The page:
If you have an uninsured or underinsured motorist claim in Illinois, your claim is subject to mandatory arbitration. See 735 ILCS 5/2-1001A et seq. The same is true if you have an automobile accident and the value is less than $50,000. Id. Illinois has taken steps to try to put efficiency in resolution of underinsured, uninsured, and smaller personal injury cases. However, injured parties give up their right to a jury trial in these claims.
The seventh amendment of the United States Constitution guarantees that Americans have the right to have their civil suits tried before a jury of their peers. Legislators and Courts have placed certain types of claims outside this and have tried to remove from the right to a jury trial by classifying them as administrative types of claims, or given companies the right to contractually mandate arbitration, or lastly they do this by creating a sub docket or lower docket of cases. So, if you file a case in Illinois, you have to certify that a case is over $50,000 or it will be sent to an arbitration docket, where a judge will more quickly resolve the claim. Luckily, many judges are fair and that is not a bad thing. However, if you have a case where a jury would get very angry, you sometimes don’t get as high of a result.
For claims that are under $50,000, Illinois Supreme Court Rule 86 sets for the eligibility requirements. 155 Ill 2d R. 86. A party who reasonably believes he or she has a reasonable basis for removing the matter from arbitration may move the court for such relief prior to the hearing. 155 Ill 2d R 86(d), Committee Comments. Since the hearing is evidentiary, parties may compel the appearance of witnesses and other parties pursuant to Rule 237(b) notice. 134 Ill 2d R 237(b). Promptly after the hearing, the arbitrators shall make a written award that disposes of all claims for relief. 155 Ill 2d R 92(b). A party who challenges the validity of an arbitration award must provide it improper by clear and convincing evidence. Thomas v. Leyva, 276 Ill App. 3d 652, 654, 659 NE 2d 24, 26 (1st D 1995).
Illinois has permitted insurance companies to put mandatory arbitration claims in their policies for uninsured and underinsured claims. So, uninsured and underinsured claims in Illinois typically have mandatory arbitration provisions in the policies and they typically will be arbitrated. This can prove to be an efficient resolution, sometimes not.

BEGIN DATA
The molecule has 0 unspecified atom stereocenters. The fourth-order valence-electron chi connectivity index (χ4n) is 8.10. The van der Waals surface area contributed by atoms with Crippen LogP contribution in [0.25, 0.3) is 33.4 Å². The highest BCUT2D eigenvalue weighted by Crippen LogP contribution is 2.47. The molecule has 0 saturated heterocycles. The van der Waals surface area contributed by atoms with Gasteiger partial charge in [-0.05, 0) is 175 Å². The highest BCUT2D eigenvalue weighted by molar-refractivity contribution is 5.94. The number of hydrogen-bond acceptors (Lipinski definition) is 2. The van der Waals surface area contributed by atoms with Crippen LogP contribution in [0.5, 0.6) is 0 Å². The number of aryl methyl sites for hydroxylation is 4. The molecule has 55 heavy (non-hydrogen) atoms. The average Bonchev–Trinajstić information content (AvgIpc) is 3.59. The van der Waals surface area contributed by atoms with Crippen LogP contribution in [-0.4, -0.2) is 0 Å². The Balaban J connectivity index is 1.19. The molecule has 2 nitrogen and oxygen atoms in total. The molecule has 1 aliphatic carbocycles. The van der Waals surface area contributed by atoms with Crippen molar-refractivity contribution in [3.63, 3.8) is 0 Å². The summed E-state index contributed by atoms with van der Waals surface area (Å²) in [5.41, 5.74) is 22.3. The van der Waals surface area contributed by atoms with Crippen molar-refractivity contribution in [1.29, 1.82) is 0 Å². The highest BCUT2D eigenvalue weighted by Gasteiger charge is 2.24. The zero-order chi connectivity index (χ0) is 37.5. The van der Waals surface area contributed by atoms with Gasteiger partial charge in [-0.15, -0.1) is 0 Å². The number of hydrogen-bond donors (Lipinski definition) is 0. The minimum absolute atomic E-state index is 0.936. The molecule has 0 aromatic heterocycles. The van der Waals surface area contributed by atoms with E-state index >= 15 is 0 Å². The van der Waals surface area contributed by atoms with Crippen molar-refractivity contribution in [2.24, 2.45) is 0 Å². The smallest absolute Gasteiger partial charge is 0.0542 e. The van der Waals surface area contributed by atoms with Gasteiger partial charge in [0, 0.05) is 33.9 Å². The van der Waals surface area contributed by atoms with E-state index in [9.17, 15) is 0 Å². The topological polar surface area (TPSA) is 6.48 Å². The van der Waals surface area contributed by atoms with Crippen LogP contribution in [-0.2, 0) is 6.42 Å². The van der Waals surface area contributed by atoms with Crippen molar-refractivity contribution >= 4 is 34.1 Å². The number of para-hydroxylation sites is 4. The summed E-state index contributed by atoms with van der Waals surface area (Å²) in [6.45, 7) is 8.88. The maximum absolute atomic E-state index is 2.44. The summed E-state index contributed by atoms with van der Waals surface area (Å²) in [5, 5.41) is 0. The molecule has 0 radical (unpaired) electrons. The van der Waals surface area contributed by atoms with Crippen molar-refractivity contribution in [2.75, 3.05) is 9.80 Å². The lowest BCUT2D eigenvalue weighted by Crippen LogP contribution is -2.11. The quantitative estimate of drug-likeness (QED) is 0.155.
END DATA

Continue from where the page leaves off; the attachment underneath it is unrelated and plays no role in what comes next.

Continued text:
We recently tried an uninsured case for Christopher Smith and Sheronica Washington in Illinois before an arbitrator. We litigated the case for 2 years, and made a demand on the insurance company to pay the full $40,000 two uninsured claims of $20,000 each. Unique Insurance Company would not answer our letter or respond to our claims at all. So, we tried the case. The lawyer for the defendant walked in the hearing saying he didn’t know why he was there because there was no defense to the claim. We won the case and got the full recovery. However, this was a long delay and justice was not served. Justice delayed is justice denied. We have now filed a separate suit for bad faith refusal to settle against Unique Insurance Company which is current pending. We will let you know how that goes.
Another area where mandatory arbitration provisions are provided is in employment agreements or contracts with big companies. Employees are forced to sign mandatory arbitration agreements which get rid of their right for a jury trial. Credit card companies, schools, student loan companies, and other big powerful companies and also tuck arbitration provisions into their contracts. These are often enforced. To get around them, people have to prove that they are procedurally or substantively unconscionable-and it is hard to do. However, the Court and Bowers v. Fee Asbury St. Louis Lex, LLC ED 102229 (Mo App ED. July 7, 2015) found that a mandatory binding arbitration clause was invalid and unenforceable. This was because it was so one sided-the employer got to change the arbitration rules and it was to one-sided. So, if there are two owners or to one-sided, the court might find them invalid. This harkens back to a requirement that if the premises are only by the employee and not the employer, and the employer can change its mind, the promised arbitrator is really allusory because the one party retrains the unilateral right to change it. Baker v. Bristol Care, Inc. 45 S.W. 3rd 770, 776 (Mo Banc 2014).